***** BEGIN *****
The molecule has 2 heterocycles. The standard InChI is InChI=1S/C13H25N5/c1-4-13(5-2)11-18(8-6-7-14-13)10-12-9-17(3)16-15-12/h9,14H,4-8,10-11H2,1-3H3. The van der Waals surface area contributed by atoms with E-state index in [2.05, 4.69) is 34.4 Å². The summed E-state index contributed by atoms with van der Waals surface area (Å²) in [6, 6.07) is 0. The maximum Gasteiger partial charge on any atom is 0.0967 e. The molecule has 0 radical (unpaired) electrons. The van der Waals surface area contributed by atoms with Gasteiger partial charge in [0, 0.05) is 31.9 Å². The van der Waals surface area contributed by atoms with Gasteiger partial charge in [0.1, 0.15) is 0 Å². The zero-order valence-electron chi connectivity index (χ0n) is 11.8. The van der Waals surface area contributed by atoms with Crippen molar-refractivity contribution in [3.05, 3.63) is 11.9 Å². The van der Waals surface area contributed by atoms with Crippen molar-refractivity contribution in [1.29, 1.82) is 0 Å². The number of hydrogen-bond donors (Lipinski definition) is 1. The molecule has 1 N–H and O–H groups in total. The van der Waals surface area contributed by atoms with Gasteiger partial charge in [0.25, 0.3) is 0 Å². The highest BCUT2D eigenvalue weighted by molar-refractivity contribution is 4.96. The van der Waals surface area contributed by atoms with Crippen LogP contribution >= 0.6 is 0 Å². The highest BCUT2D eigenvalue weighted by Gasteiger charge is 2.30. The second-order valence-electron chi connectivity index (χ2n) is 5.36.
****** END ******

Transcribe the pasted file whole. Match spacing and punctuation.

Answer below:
The molecule has 2 heterocycles. The standard InChI is InChI=1S/C13H25N5/c1-4-13(5-2)11-18(8-6-7-14-13)10-12-9-17(3)16-15-12/h9,14H,4-8,10-11H2,1-3H3. The van der Waals surface area contributed by atoms with E-state index in [2.05, 4.69) is 34.4 Å². The summed E-state index contributed by atoms with van der Waals surface area (Å²) in [6, 6.07) is 0. The maximum Gasteiger partial charge on any atom is 0.0967 e. The molecule has 0 radical (unpaired) electrons. The van der Waals surface area contributed by atoms with Gasteiger partial charge in [0, 0.05) is 31.9 Å². The van der Waals surface area contributed by atoms with Gasteiger partial charge in [0.1, 0.15) is 0 Å². The zero-order valence-electron chi connectivity index (χ0n) is 11.8. The van der Waals surface area contributed by atoms with Crippen molar-refractivity contribution in [3.05, 3.63) is 11.9 Å². The van der Waals surface area contributed by atoms with Crippen molar-refractivity contribution in [1.29, 1.82) is 0 Å². The number of hydrogen-bond donors (Lipinski definition) is 1. The molecule has 1 N–H and O–H groups in total. The van der Waals surface area contributed by atoms with Gasteiger partial charge in [0.25, 0.3) is 0 Å². The highest BCUT2D eigenvalue weighted by molar-refractivity contribution is 4.96. The van der Waals surface area contributed by atoms with Crippen LogP contribution >= 0.6 is 0 Å². The highest BCUT2D eigenvalue weighted by Gasteiger charge is 2.30. The second-order valence-electron chi connectivity index (χ2n) is 5.36.